One point of criticism I’ve heard in the past is that Waste Management uses green waste to spread over the trash that is buried. This turns out to be correct. The practice is completely legitimate, in fact. Solid waste traditionally is covered by dirt. However, 10,000 cubic feet of dirt will always be 10,000 cubic feet of dirt, where as 10,000 cubic feet of green waste can decompose. Not all green waste can be used to spread over solid waste and is recycled and used for various functions, such as compost for example. See correction notes below. *
The daily management of the waste that is processed in the landfill is very laborious. The people working the solid waste burial work 12 hour days sometimes because all waste must be 100% covered/buried by the end of the working day. They don’t go home until that goal is accomplished on a daily basis. Further, it was very surprising to see the the sorting of recyclable materials was a manual process involving quite a few hands.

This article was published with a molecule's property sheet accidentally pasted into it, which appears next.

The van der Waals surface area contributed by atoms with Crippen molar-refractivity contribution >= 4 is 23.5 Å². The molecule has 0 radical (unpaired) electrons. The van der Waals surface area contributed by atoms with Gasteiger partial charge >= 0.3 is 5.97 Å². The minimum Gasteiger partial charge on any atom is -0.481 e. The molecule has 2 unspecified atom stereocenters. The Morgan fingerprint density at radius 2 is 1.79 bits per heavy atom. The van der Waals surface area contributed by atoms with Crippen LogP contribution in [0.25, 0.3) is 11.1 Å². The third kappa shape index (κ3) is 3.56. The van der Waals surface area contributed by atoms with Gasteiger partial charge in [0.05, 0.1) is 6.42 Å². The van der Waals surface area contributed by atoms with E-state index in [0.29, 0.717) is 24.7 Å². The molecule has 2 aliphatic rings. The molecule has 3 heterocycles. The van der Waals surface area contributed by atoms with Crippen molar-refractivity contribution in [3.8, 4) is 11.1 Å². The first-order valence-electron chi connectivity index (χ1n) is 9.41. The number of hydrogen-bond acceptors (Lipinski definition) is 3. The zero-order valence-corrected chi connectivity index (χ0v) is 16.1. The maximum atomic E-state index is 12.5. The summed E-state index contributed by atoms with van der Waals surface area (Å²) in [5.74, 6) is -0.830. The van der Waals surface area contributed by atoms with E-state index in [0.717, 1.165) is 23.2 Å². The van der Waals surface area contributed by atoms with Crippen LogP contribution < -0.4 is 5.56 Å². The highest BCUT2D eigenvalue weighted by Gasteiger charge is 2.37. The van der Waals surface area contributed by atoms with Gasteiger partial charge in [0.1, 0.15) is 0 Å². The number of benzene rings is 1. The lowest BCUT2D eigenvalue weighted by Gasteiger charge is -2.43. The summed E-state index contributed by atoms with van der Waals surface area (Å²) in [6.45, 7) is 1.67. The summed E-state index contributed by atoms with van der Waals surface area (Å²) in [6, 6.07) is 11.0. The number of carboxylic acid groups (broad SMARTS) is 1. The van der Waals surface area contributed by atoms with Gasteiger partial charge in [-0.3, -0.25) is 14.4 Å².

We did stop to look at the land that Waste Management now owns and intends to use for the proposed expansion. It’s a significant piece of land, very large. If the expansion is approved, the GI Rubbish offices and trucks would be moved up the hill to the landfill, effectively limiting at least some of the existing Madera Road traffic. Plus, the landfill would continue to expand north of the city, rather than moving south towards the city to reach currently planned capacity. And considering the way the landfill is operated currently, I can’t imagine there being a negative impact on residents regarding sights and smells.